the wasps buzz, the saucepans sing,
the waterfall enumerates the deeds of the dew.
Of so much moon were your hips to me,
of all the sun your deep mouth and its delight,
of so much burning light like honey in the shade.
I should like to sleep like a cat, with all the fur of time, with a tongue rough as flint, with the dry sex of fire; and after speaking to no one, stretch myself over the world, over roofs and landscapes, with a passionate desire to hunt the rats in my dreams.
And what has become of it, where is that onetime love? Now it is the grave of a bird, a drop of black quartz, a chunk of wood eroded by the rain.
Perhaps this war will pass like the others which divided us leaving us dead, killing us along with the killers but the shame of this time puts its burning fingers to our faces. Who will erase the ruthlessness hidden in innocent blood?
If each day falls
inside each night,
there exists a well
where clarity is imprisoned.
We need to sit on the rim
of the well of darkness
and fish for fallen light
Oh, may your silhouette never dissolve on the beach;
may your eyelids never flutter into the empty
Don't leave me for a second, my dearest.
Is 4 the same 4 for everybody? Are all sevens equal? When the convict ponders the light is it the same light that shines on you?
Once more I am the silent one who came out of the distance wrapped in cold rain and bells: I owe to earth's pure death the will to sprout.
From scarlet to powdered gold, to blazing yellow, to the rare ashen emerald, to the orange and black velvet of your shimmering corselet, out to the tip that like an amber thorn begins you, small, superlative being, you are a miracle, and you blaze.
I hunger for your sleek laugh and your hands the color of a furious harvest. I want to eat the sunbeams flaring in your beauty.
I want to eat the sunbeam flaring in your lovely body... and I pace around hungry, sniffing the twilight, hunting for you, for your hot heart, like a puma in the barrens of Quitratue.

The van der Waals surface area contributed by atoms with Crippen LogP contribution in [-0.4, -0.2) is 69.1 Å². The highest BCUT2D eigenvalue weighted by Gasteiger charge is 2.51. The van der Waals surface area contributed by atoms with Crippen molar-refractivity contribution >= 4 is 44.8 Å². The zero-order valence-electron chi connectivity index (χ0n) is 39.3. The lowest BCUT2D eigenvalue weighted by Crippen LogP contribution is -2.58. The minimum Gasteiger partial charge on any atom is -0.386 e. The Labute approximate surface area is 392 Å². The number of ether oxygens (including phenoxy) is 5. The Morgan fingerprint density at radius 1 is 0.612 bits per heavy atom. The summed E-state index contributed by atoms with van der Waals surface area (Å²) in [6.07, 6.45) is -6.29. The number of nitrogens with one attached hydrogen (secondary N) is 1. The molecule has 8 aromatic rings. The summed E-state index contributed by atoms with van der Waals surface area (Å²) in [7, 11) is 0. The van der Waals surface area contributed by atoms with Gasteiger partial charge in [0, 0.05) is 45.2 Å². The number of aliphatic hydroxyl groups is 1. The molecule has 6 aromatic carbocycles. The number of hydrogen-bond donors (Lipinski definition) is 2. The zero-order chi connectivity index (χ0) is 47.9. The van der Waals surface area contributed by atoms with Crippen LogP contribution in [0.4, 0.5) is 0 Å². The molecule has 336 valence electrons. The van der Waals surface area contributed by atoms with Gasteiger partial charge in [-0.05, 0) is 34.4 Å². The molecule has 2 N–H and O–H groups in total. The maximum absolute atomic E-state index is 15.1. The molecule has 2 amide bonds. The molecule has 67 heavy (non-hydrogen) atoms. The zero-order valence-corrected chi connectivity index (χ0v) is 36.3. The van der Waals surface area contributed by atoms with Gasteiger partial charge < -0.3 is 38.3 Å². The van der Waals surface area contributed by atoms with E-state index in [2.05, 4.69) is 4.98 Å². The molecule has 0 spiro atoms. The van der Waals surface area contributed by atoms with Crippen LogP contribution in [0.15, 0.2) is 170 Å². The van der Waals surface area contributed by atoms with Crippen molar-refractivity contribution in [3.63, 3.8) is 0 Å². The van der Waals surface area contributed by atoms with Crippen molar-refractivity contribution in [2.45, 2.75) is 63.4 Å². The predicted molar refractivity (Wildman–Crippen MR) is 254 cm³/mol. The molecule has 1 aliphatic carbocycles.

I ask permission to be like everybody else,like the rest of the world and what's more, like anybody else:I beg you, with all my heart,if we are talking about me, since we are talking about me,please resist blasting the trumpet during my visitand resign yourselves to my quiet absence.
Will our life not be a tunnel between two vague clarities? Or will it not be a clarity between two dark triangles?
In the end, everyone is aware of this:
nobody keeps any of what he has,
and life is only a borrowing of bones.
I do not love you-except because I love you; I go from loving to not loving you, from waiting to not waiting for you my heart moves from the cold into the fire.
I do not love you except because I love you; I go from loving to not loving you, From waiting to not waiting for you My heart moves from cold to fire. I love you only because it's you the one I love; I hate you deeply, and hating you Bend to you, and the measure of my changing love for you Is that I do not see you but love you blindly. Maybe January light will consume My heart with its cruel Ray, stealing my key to true calm. In this part of the story I am the one who Dies, the only one, and I will die of love because I love you, Because I love you, Love, in fire and blood.
We are dust and to dust return. In the end we're neither air, nor fire, nor water, just dirt, neither more nor less, just dirt, and maybe some yellow flowers.
Writing poetry, we live among the wild beasts, and when we touch a man, the stuff of someone in whom we believed, and he goes to pieces like a rotten pie, you... gather together whatever can be salvaged, while I cup my hands around the live coal of life.
On our earth, before writing was invented, before the printing press was invented, poetry flourished. That is why we know that poetry is like bread; it should be shared by all, by scholars and by peasants, by all our vast, incredible, extraordinary family of humanity.
But when I call for a hero, out comes my lazy old self; so I never know who I am, nor how many I am or will be. I'd love to be able to touch a bell and summon the real me, because if I really need myself, I mustn't disappear.